Feeds

Judge dismisses Hackintosh maker's anti-Apple lawsuit

Setback for Psystar

Remote control for virtualized desktops

Apple has successfully had the lawsuit brought against it by Hackintosh system builder Psystar thrown out of court - at least until its opponent can come up with a better case.

So said California District Court Judge William Alsup yesterday in response to the Mac maker's request that Psystar's lawsuit - filed in response to legal action mounted by Apple - be dismissed.

Psystar's lawyers had argued in the countersuit that Apple was engaged in anti-competitive behaviour by restricting in its end-user licence agreement how Mac OS X may be used. Apple is, they argued, abusing a monopoly position.

Not so, said the judge, who agreed with Apple's statement that no market can be defined by a single brand - you can't reasonably claim Honda, say, has a monopoly on Civic cars. It may be the only company making Civics, but the boundaries of the market are defined by its manufacture not of Civics but of cars, and by that definition it's not a monopoly.

Likewise, Apple has neither a monopoly on personal computer hardware nor on personal computer operating systems.

Judge Alsup did give Psystar the opportunity to provide a counter-argument, which it must file by Monday, 8 December.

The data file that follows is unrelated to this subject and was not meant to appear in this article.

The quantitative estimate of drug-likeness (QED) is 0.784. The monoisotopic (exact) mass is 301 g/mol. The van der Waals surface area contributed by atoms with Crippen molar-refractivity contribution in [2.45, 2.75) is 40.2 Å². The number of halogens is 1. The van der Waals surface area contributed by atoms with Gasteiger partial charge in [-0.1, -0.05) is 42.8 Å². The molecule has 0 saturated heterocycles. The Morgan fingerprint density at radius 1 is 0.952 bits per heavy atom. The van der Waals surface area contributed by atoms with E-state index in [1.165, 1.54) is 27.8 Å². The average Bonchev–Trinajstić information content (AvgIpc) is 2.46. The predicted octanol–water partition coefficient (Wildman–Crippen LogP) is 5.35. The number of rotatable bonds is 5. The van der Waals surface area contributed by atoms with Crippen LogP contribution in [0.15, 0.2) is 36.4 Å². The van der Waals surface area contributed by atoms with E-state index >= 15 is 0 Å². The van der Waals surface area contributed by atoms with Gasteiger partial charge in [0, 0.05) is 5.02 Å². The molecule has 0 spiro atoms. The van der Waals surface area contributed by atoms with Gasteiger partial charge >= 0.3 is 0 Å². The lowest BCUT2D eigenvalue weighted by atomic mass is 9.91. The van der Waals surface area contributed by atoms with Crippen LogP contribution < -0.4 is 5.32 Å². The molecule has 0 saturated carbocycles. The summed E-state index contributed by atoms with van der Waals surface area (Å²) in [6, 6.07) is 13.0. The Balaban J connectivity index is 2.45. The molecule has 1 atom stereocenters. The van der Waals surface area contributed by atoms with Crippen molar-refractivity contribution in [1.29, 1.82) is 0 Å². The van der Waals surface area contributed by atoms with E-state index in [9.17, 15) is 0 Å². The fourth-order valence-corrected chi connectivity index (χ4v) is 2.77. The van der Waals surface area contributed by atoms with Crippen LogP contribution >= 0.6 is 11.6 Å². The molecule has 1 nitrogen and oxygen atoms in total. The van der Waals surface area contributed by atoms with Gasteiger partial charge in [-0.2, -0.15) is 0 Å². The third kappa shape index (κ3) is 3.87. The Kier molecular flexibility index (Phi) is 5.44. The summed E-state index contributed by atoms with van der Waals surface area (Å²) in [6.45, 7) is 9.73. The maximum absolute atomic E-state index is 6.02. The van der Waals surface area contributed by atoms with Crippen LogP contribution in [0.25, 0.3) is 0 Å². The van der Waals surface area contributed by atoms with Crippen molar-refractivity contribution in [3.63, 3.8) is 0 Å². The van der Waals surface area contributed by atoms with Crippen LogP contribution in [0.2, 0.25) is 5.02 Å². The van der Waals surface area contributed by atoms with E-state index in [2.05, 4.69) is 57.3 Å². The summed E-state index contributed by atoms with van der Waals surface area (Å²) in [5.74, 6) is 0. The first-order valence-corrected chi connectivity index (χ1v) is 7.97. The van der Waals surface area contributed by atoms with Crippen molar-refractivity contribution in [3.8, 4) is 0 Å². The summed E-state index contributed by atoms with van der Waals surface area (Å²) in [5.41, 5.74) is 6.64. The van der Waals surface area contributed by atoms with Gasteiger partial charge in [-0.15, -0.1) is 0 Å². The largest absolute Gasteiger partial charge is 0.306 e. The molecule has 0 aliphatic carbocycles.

Apple sued Psystar in July, after the smaller company began selling PCs and bundled copies of Mac OS X plus the software tools needed to run the non-Mac hardware. Apple said its EULA expressly forbids such installations - colloquially known as Hackintoshes.

Back in April, not long after Psystar began offering its clones, it was lambasted by one of the developers of the code needed to get OS X to run on a generic PC for violating the terms of his licence, which forbids the commercial use of his software.

Remote control for virtualized desktops

Whitepapers

Free virtual appliance for wire data analytics
The ExtraHop Discovery Edition is a free virtual appliance will help you to discover the performance of your applications across the network, web, VDI, database, and storage tiers.
Forging a new future with identity relationship management
Learn about ForgeRock's next generation IRM platform and how it is designed to empower CEOS's and enterprises to engage with consumers.
How to determine if cloud backup is right for your servers
Two key factors, technical feasibility and TCO economics, that backup and IT operations managers should consider when assessing cloud backup.
High Performance for All
While HPC is not new, it has traditionally been seen as a specialist area – is it now geared up to meet more mainstream requirements?
Business security measures using SSL
Examines the major types of threats to information security that businesses face today and the techniques for mitigating those threats.